Recently, Wells Fargo (WFC 0.89%) entered into a $3.7 billion settlement with the Consumer Financial Protection Bureau (CFPB) for past violations including assessing illegal fees to its mortgage and auto loan customers and wrongfully repossessing vehicles.

It's the latest in a wave of fines and punishments the bank has had to deal with since its phony-accounts scandal came to light in 2016. The $3.7 billion settlement included a $1.7 billion civil fine to Wells Fargo, the largest in history. Now, one might think that after such a big fine the bank may be in the clear, or at least be able to chill for a while.

But looking at the way Wells Fargo accounts for these kinds of losses and considering the amount of outstanding regulatory consent orders the bank is dealing with, there could be more fines to come in the near future. Should investors be worried?

Operating loss expenses

Since the fake-accounts scandal came to light, in which bank employees were opening bank and credit card accounts without the consent of customers, Wells Fargo has faced a litany of fines and litigation.

These costs go into the operating loss expense category, a line item in the bank's noninterest expenses, which impact earnings. Normally, operating loss expenses are those a bank incurs while dealing with day-to-day issues like fraud.

For instance, if a customer gets their debit card stolen and the thief is able to charge $100 before the card can be canceled, a bank will normally reimburse the customer and take this as an operating loss. But Wells Fargo's operating loss expenses now include big charges for regulatory matters, litigation, and customer remediation as a result of the phony-accounts scandal and other issues stemming from it.

Wells Fargo non-interest expense.

Image source: Wells Fargo.

Interestingly, operating losses spiked in the third quarter. While normally ranging between $500 million and $700 million over the past year, they jumped to about $2.2 billion in the third quarter. Along with its announcement about the settlement, Wells Fargo said in a press release that it would take operating losses of $3.5 billion in the fourth quarter, which includes "the incremental costs of the CFPB civil penalty and related customer remediation as well as amounts related to outstanding litigation matters and other customer remediation."

I also think it's a good idea to look at how the bank determines when it should book operating losses. Wells Fargo CEO Charlie Scharf said on the company's most recent earnings call that the accounting rules dictate that when you accrue a charge for something, that means the bank has a fairly good idea that the charge is coming and can therefore put an estimate on it.

Probable and estimable losses

Another way that investors can gauge how much potential future operating losses Wells Fargo is looking at is through reasonably possible potential losses (RPL) in excess of its accrual for probable and estimable losses, which the company updates in its quarterly regulatory filings.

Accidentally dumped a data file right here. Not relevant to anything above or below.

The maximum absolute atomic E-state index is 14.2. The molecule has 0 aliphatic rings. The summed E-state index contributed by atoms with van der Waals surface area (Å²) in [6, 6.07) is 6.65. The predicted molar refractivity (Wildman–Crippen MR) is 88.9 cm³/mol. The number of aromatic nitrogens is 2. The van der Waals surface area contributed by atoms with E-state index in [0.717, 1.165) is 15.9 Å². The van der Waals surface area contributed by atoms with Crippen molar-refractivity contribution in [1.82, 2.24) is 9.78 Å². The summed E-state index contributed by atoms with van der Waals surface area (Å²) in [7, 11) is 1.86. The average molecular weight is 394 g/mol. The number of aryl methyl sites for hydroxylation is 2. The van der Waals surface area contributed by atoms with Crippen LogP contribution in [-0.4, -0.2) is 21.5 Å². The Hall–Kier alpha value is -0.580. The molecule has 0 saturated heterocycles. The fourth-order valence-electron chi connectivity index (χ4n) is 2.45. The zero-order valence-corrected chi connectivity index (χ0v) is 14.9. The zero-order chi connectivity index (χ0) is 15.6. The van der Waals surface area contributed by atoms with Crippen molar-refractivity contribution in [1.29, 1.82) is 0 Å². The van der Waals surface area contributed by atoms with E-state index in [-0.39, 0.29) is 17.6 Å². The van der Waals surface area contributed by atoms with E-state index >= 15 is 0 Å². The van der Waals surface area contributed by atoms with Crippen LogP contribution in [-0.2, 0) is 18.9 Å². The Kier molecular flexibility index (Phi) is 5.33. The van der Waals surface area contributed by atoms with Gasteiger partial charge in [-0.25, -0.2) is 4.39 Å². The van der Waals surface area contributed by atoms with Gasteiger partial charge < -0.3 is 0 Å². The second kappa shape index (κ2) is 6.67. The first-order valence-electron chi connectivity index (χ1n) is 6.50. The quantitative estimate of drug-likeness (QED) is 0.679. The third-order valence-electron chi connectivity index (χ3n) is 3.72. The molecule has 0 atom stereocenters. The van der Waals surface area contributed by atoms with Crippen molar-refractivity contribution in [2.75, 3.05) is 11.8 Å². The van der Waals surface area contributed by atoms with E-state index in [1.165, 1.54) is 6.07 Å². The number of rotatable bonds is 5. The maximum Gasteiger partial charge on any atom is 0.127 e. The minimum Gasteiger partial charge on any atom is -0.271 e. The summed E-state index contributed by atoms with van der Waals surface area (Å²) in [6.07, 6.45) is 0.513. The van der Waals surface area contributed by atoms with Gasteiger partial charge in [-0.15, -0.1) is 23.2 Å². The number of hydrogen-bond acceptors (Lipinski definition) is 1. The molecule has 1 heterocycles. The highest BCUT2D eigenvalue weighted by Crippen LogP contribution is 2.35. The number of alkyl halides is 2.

While operating losses hit Wells Fargo's income statement, the RPL is just an estimate, and no reserves or charges are taken at the time. In Wells Fargo's Q3 quarterly filing, the company said its RPL was $3.7 billion.

It's an interesting number because it happens to be the same amount as the CFPB settlement. But the RPL does not appear to solely cover the $3.7 billion settlement. For one thing, Wells Fargo said the $3.5 billion of operating losses next quarter only includes "incremental costs" related to the CFPB settlement. 

Jefferies analyst Ken Usdin confirmed this as well, saying in a recent research note that "today's $3.7 [billion] settlement does not mean that the RPL will go to zero or anywhere close to it." He added that "we would hope that the RPL would decline somewhat after 4Q given the magnitude of today's settlement, WFC's incremental $3.5B of 4Q op. losses, and severity of the actions." Usdin also said he thinks some of the $2 billion in the CFPB settlement that will go to customers may have already been taken as a charge by Wells Fargo and potentially paid out as well.

Should investors be concerned?

Not everything can be gathered from the operating loss and RPL numbers, but Wells Fargo will now have taken $5.7 billion of operating expenses between the third and fourth quarters, which is more than the CFPB settlement amount. Furthermore, a portion of the CFPB settlement might have been covered by operating loss expenses in the third quarter.

We know that Wells Fargo accrues these expenses when it is probable that a charge is coming, and Scharf has said "it's in our best interest to get as much behind us as quickly as we possibly can." The bank also has several other outstanding consent orders.

While these settlements result in near-term hits to earnings, I do view them as a positive step forward. The bank has now been dealing with these issues for almost seven years and has paid billions in fines. Wells Fargo is also operating under an asset cap imposed by the Federal Reserve, which has cost it billions in lost profits because the cap prevents it from growing its balance sheet.

The more consent orders Wells Fargo clears up, the closer it is getting to finally getting its regulatory infrastructure to a place that regulators are satisfied with. And when that happens, it's more likely the asset cap can be lifted. Wells Fargo is very well capitalized and can handle these fines. The best thing for the stock is if the bank clears them up as soon as possible.